- The Washington Times - Friday, June 2, 2000

Washington Redskins running back/returner Brian Mitchell's release wasn't surprising, but it still stunned his teammates. The 10-year veteran was a salary cap victim Thursday along with fullback Larry Bowie, but few expect the mercurial returner to remain unemployed long. The cuts officially will be made Friday.
"He's going to make a great addition for someone," quarterback Brad Johnson said. "I hate to see [Mitchell released] because it eventually happens to all of us. It's just part of the business."
Meanwhile, cornerback Deion Sanders is expected to be released Friday by the Dallas Cowboys, and the Redskins are awaiting the 4 p.m. waiver deadline before calling agent Eugene Parker. Washington is considered the front-runner over Tampa Bay and Denver with an expected offer that includes a $6 million-plus bonus.
The Redskins considered retaining Mitchell until they had signed Sanders. However, coach Norv Turner said Mitchell requested his release on the first day of veteran free agency if the team planned to cut him later.
"Brian was under the feeling this was going to happen at some point and asked if it could happen now," Turner said. "Our thought would be to hold off and see what happens in the next couple weeks. Brian's going to get picked up and continue to contribute in this league."
Reached at home, Mitchell would say only, "I have no thoughts. I'm going to talk about some things later."
Mitchell's release saves the Redskins $1.3 million against the salary cap that is needed to sign Sanders. Although Mitchell said he would have accepted less money to finish his career in Washington, agent Steve Baker said the team never offered a reduced deal.
"It's bittersweet. Brian would have liked to remain a Redskin, but if not then it's better to be free on June 1 than June 20," Baker said. "I don't see Brian having any trouble getting placed. It's a strange time of year. You need to be aggressive to get something done, but you also have to be patient."
Mitchell, 31, joined Jim Brown as the only players to lead the league in combined yardage in four seasons (1994, 1995, 1996, 1998). The 1996 Pro Bowl returner holds 14 team records, and capped his career with a 100-yard kickoff return for a touchdown against Tampa Bay in the Redskins' 14-13 NFC playoff loss.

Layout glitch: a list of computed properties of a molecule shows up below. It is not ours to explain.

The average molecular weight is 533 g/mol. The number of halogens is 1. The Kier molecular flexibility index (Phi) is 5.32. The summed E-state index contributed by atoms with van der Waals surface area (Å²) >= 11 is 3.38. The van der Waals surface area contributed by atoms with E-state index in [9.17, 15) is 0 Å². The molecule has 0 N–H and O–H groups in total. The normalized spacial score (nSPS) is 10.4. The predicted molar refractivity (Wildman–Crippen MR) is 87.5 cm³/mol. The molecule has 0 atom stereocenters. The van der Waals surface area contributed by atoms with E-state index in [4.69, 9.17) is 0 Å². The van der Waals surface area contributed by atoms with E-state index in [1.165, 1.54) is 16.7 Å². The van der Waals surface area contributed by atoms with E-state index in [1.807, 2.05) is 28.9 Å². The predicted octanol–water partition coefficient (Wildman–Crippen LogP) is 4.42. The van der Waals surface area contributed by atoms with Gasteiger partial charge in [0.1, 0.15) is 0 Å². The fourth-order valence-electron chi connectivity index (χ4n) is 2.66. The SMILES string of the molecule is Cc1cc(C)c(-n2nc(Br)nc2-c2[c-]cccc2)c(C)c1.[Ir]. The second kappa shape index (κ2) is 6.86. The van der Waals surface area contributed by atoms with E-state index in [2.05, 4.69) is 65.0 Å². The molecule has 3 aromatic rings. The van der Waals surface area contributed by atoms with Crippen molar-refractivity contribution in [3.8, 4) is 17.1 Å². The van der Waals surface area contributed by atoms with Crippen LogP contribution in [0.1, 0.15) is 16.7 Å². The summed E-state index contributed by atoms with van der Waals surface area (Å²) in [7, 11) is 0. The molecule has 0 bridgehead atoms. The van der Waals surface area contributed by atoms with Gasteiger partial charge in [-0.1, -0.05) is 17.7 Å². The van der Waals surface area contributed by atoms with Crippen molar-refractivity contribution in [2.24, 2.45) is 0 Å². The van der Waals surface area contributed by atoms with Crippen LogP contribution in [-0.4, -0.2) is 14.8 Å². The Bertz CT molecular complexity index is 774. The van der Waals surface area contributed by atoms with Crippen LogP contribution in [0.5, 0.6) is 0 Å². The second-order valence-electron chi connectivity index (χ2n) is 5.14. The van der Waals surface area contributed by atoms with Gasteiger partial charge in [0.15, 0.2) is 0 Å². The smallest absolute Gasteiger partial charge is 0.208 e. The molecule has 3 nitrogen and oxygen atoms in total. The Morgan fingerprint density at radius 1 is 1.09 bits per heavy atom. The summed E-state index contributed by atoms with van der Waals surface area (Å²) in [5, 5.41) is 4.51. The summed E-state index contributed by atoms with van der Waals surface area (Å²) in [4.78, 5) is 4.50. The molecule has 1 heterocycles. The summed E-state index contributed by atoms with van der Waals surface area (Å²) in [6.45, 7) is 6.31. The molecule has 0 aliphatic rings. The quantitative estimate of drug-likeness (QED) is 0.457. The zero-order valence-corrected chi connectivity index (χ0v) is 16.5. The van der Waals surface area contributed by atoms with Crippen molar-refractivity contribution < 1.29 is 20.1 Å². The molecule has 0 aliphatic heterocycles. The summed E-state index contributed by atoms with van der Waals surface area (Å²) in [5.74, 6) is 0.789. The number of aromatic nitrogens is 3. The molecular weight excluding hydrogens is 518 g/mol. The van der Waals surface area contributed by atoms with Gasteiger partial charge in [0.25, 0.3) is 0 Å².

Mitchell's departure leaves only cornerback Darrell Green and tight end James Jenkins from the Joe Gibbs coaching era, which ended in 1992.
Teammates understood Mitchell's departure was cap-related, though he was coming off his worst season.
"It's just like [the feeling] you would have if your friend or a member of your family left," Green said. "We're human beings. We grow together. We have friendships. [There's] our children, our wives. It's no different than [the departure of] Art Monk, Charles Mann, Joe Theismann, John Riggins."
Said guard Tre Johnson: " 'B-Mitch' has been the heart and soul of this team for a long time. I think he still has a lot more football in him. We're going to miss him. It takes three or four players to fill the role of one guy, and hopefully we can get it done with that. You can never replace anybody like that. You just hope to fill that void."
Turner said receiver James Thrash will return kickoffs and probably punts. However, cornerback Champ Bailey, rookie receiver Marcus Stiggers and possibly Sanders also will be considered for returning punts. Thrash averaged 25.4 yards on 14 kickoff returns with one touchdown last season.
"I have been preparing for this all my life," he said. "I have done it a lot in preseason and even last year I did it. I'm definitely ready."
Releasing Bowie saves the Redskins $1.65 million this season against the salary cap. Broken ankles the last two seasons permitted other players to fill his role.
"There's not much you can say about it. The salary cap had something to do with it," Bowie said. "I said coming in [as a rookie free agent in 1996] I didn't expect too much. I just got lucky. I believe the Redskins' offensive system was good for me. It worked well."
Turner felt it was better for Bowie to be released now instead of training camp because fullback Mike Sellers has become the primary blocking back.
"This is a positive for Larry in terms of getting a chance with a team," Turner said. "He may end up being a starter in this league."
Staff writer Jody Foldesy contributed to this report.

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